Federal employees from Mountain Institution, Kent Institution and the Agassiz Research and Development Centre rallied on Highway 9 in February to show their frustration with the Phoenix pay system. Many still haven’t seen repayments after being over and underpaid – or in some cases, not paid at all. (Nina Grossman/The Observer)

EDITORIAL: Three years too long for public servants

Editor Grace Kennedy explains her opinion on the Phoenix pay system

It has been three years since Canadian public servants have received consistent and accurate paychecks. Three years.

You don’t need a more sensational lead than that.

For three years federal employees have been struggling with the Phoenix pay system, a quickly-implemented system that was intended to centralize payroll payments for 46 different departments and agencies and make it more efficient for the other 55 departments.

The theory was good: reduce overhead and time by using technology to simplify multiple complicated payroll systems that were designed 40 years ago. The application? Not so much.

When you’re asking one system to deal with employees from departments as diverse as the Canadian Dairy Commission, Fisheries and Oceans Canada, and the National Film Board, you have to spend some time making sure it runs smoothly. Which, if we remember the 2018 audit, definitely didn’t happen.

But the goal here isn’t to point fingers at management who prioritized schedules and budget over the livelihoods of nearly 300,000 Canadians. It’s to remind us all that those employees are still struggling to make it right.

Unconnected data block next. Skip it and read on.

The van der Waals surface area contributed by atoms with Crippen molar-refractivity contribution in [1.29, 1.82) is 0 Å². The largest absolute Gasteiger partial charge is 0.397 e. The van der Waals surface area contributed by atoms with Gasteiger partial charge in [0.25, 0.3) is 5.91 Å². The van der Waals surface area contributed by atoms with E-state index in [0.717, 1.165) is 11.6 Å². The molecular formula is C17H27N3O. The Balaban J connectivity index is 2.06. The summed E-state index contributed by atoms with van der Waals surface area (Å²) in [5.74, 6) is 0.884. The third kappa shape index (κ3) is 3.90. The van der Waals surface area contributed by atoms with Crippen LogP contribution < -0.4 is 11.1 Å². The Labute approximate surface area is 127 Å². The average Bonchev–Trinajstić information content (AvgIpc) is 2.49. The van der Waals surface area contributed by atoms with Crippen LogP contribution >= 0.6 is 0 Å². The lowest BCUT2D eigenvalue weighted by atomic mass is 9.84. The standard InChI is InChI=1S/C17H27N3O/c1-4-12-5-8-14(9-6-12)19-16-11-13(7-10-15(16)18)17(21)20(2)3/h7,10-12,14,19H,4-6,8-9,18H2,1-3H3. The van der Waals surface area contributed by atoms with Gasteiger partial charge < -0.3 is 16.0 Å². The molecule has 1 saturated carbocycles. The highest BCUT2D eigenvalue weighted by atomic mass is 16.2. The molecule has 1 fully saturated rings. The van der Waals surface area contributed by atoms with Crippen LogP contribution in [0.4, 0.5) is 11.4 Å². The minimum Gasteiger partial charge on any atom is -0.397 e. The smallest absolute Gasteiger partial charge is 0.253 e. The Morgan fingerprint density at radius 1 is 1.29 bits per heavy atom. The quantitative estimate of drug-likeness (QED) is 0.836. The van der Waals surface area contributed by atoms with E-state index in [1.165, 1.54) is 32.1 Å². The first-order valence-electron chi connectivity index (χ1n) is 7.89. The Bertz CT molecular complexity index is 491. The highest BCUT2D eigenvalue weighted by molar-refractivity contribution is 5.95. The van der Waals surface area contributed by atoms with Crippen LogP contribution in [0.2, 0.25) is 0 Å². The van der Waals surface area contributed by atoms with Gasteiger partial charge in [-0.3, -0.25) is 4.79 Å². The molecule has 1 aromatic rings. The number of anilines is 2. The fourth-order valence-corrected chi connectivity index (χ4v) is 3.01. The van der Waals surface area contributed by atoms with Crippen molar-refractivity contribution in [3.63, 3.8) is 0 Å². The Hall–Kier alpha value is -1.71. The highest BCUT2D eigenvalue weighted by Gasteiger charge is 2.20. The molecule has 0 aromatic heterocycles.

RELATED: Confidence in the pay system a ‘pipe dream,’ federal employees say

Full disclosure: my partner is a public servant. He is very lucky to have never missed a paycheck under the Phoenix pay system, as others employed by the federal government have. But I still see the bi-weekly frustrations that come with each paycheck.

Sometimes they are too much. Sometimes they are too little. Occasionally, two deposits arrive in the bank and neither one matches what has been earned.

These issues mean he spends extra hours documenting time worked so it can later be matched up with what Phoenix thinks he earned. They meant several months of wondering if he was still part of his union because Phoenix hadn’t taken off his union dues.

For many of us, six months of Phoenix would have been enough to call it quits. Get out of public service and enjoy a steady job that offers a reliable paycheck. But these employees don’t.

They’ve stuck with it. They’re passionate about the jobs they do, the services they offer to our country — whether it’s keeping our corrections facilities running, researching agricultural science or patrolling our waterways.

These people are, in a very real sense, servants of the public. It’s time their pay was accorded the respect it deserves.

-Grace Kennedy, editor


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